Is there a right to die?
Should there be…?
These are questions that tug at the heart and cause philosophical debates.
Oregon became the first state to legalize assisted suicide with its “death with dignity” law in 1997. It, and four other states, allow terminally ill patients a choice to die with dignity. Seven more states are debating similar laws.
“In recent weeks, Brittany Maynard, a 29-year-old newlywed recently found to have terminal brain cancer, has campaigned to extend similar laws to other states. Maynard has said she wants to avoid the final stages of her illness, in which the fast-growing tumor could leave her in great pain, demented, and unable to speak or respond to her family. “I do not want to die,” Maynard says. “But I am dying. And I want to die on my own terms.” She has said she plans to take a legally prescribed dose of lethal drugs around Nov. 1 ”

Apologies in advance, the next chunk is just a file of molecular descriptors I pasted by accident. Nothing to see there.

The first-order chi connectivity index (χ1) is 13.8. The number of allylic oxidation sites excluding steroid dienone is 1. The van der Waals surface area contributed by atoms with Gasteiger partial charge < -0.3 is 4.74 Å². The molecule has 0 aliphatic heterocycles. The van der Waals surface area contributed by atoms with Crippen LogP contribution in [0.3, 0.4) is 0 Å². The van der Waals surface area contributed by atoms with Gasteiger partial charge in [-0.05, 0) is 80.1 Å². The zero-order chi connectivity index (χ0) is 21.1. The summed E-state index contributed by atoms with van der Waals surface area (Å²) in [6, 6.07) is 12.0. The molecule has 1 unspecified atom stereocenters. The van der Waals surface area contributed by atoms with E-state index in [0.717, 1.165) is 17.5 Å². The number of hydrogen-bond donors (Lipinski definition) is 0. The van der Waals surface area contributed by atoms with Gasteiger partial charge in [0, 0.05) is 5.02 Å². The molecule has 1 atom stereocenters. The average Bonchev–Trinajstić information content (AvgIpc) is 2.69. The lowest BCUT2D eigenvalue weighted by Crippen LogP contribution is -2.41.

A battle may be brewing over what some consider nothing more than “assisted suicide”, and over what others advocate is a “right to die” by controlling the timing and circumstances of ones own death.
It’s a worldwide concern for debate from all aspects of the populace. The U.S. is not alone in the controversy.
“Opponents of the death-with-dignity movement in the U.S. point to Europe as an example of where the ‘slippery slope’ might lead. ‘I used to be a supporter of the Dutch law,’ said Theo Boer, who reviewed euthanasia deaths for a government committee. But in the Netherlands, Boer said, legalizing euthanasia turned out to be ‘wrong — terribly wrong.’ “
It’s all concisely addressed in the source article by The Week, covering even Switzerland’s suicide tourists, stating that a recent BBC investigation found that it’s possible “to travel to Switzerland, see a doctor, and die — all in one day.”
Do you find that eye-opener shocking or comforting?
source: “The battle over assisted suicide” by The Week Staff
image license CC0 Public Domain at Pixabay